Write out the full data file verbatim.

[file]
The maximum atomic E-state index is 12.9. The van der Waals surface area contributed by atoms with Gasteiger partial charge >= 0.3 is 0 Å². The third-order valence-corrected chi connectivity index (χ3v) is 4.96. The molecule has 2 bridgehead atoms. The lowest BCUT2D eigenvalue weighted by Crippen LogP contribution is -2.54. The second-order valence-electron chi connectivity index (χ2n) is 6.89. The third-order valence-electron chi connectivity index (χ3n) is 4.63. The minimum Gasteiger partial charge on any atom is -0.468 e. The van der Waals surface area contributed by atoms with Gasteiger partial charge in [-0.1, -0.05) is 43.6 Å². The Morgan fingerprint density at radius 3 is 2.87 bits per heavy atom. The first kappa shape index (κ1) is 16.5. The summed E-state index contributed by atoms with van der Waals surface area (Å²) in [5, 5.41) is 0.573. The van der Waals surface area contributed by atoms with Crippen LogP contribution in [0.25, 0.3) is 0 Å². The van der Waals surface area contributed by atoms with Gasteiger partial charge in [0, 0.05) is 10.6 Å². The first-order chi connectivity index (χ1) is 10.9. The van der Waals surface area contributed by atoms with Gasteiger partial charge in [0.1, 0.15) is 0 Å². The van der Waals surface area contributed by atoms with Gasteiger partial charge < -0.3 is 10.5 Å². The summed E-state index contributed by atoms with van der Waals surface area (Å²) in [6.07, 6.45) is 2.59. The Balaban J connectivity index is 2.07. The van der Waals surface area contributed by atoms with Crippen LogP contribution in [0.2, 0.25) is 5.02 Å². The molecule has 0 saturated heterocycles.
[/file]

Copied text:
The maximum atomic E-state index is 12.9. The van der Waals surface area contributed by atoms with Gasteiger partial charge >= 0.3 is 0 Å². The third-order valence-corrected chi connectivity index (χ3v) is 4.96. The molecule has 2 bridgehead atoms. The lowest BCUT2D eigenvalue weighted by Crippen LogP contribution is -2.54. The second-order valence-electron chi connectivity index (χ2n) is 6.89. The third-order valence-electron chi connectivity index (χ3n) is 4.63. The minimum Gasteiger partial charge on any atom is -0.468 e. The van der Waals surface area contributed by atoms with Gasteiger partial charge in [-0.1, -0.05) is 43.6 Å². The Morgan fingerprint density at radius 3 is 2.87 bits per heavy atom. The first kappa shape index (κ1) is 16.5. The summed E-state index contributed by atoms with van der Waals surface area (Å²) in [5, 5.41) is 0.573. The van der Waals surface area contributed by atoms with Crippen LogP contribution in [0.25, 0.3) is 0 Å². The van der Waals surface area contributed by atoms with Gasteiger partial charge in [0, 0.05) is 10.6 Å². The first-order chi connectivity index (χ1) is 10.9. The van der Waals surface area contributed by atoms with Gasteiger partial charge in [0.1, 0.15) is 0 Å². The van der Waals surface area contributed by atoms with Gasteiger partial charge < -0.3 is 10.5 Å². The summed E-state index contributed by atoms with van der Waals surface area (Å²) in [6.07, 6.45) is 2.59. The Balaban J connectivity index is 2.07. The van der Waals surface area contributed by atoms with Crippen LogP contribution in [0.2, 0.25) is 5.02 Å². The molecule has 0 saturated heterocycles.